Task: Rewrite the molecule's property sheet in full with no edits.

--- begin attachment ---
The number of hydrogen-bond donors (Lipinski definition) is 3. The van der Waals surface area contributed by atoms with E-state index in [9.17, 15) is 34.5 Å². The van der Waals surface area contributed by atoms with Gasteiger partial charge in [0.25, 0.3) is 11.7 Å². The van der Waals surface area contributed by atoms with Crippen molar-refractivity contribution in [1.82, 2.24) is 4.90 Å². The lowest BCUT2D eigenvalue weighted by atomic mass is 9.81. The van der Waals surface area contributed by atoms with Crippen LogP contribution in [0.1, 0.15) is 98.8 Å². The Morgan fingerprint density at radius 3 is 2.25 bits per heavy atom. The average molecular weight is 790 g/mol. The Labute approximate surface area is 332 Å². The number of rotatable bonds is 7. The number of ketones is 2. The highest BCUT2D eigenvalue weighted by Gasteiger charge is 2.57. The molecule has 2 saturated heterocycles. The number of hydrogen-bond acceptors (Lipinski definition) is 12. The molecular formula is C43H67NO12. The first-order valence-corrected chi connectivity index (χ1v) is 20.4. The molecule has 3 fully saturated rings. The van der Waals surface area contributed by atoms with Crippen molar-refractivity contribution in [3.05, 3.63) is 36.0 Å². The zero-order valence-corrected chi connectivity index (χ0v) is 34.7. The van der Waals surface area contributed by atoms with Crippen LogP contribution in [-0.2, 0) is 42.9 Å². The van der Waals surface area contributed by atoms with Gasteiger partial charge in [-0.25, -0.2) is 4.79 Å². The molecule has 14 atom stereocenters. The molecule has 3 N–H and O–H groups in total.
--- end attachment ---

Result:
The number of hydrogen-bond donors (Lipinski definition) is 3. The van der Waals surface area contributed by atoms with E-state index in [9.17, 15) is 34.5 Å². The van der Waals surface area contributed by atoms with Gasteiger partial charge in [0.25, 0.3) is 11.7 Å². The van der Waals surface area contributed by atoms with Crippen molar-refractivity contribution in [1.82, 2.24) is 4.90 Å². The lowest BCUT2D eigenvalue weighted by atomic mass is 9.81. The van der Waals surface area contributed by atoms with Crippen LogP contribution in [0.1, 0.15) is 98.8 Å². The Morgan fingerprint density at radius 3 is 2.25 bits per heavy atom. The average molecular weight is 790 g/mol. The Labute approximate surface area is 332 Å². The number of rotatable bonds is 7. The number of ketones is 2. The highest BCUT2D eigenvalue weighted by Gasteiger charge is 2.57. The molecule has 2 saturated heterocycles. The number of hydrogen-bond acceptors (Lipinski definition) is 12. The molecular formula is C43H67NO12. The first-order valence-corrected chi connectivity index (χ1v) is 20.4. The molecule has 3 fully saturated rings. The van der Waals surface area contributed by atoms with Crippen molar-refractivity contribution in [3.05, 3.63) is 36.0 Å². The zero-order valence-corrected chi connectivity index (χ0v) is 34.7. The van der Waals surface area contributed by atoms with Crippen LogP contribution in [-0.2, 0) is 42.9 Å². The van der Waals surface area contributed by atoms with Gasteiger partial charge in [-0.25, -0.2) is 4.79 Å². The molecule has 14 atom stereocenters. The molecule has 3 N–H and O–H groups in total.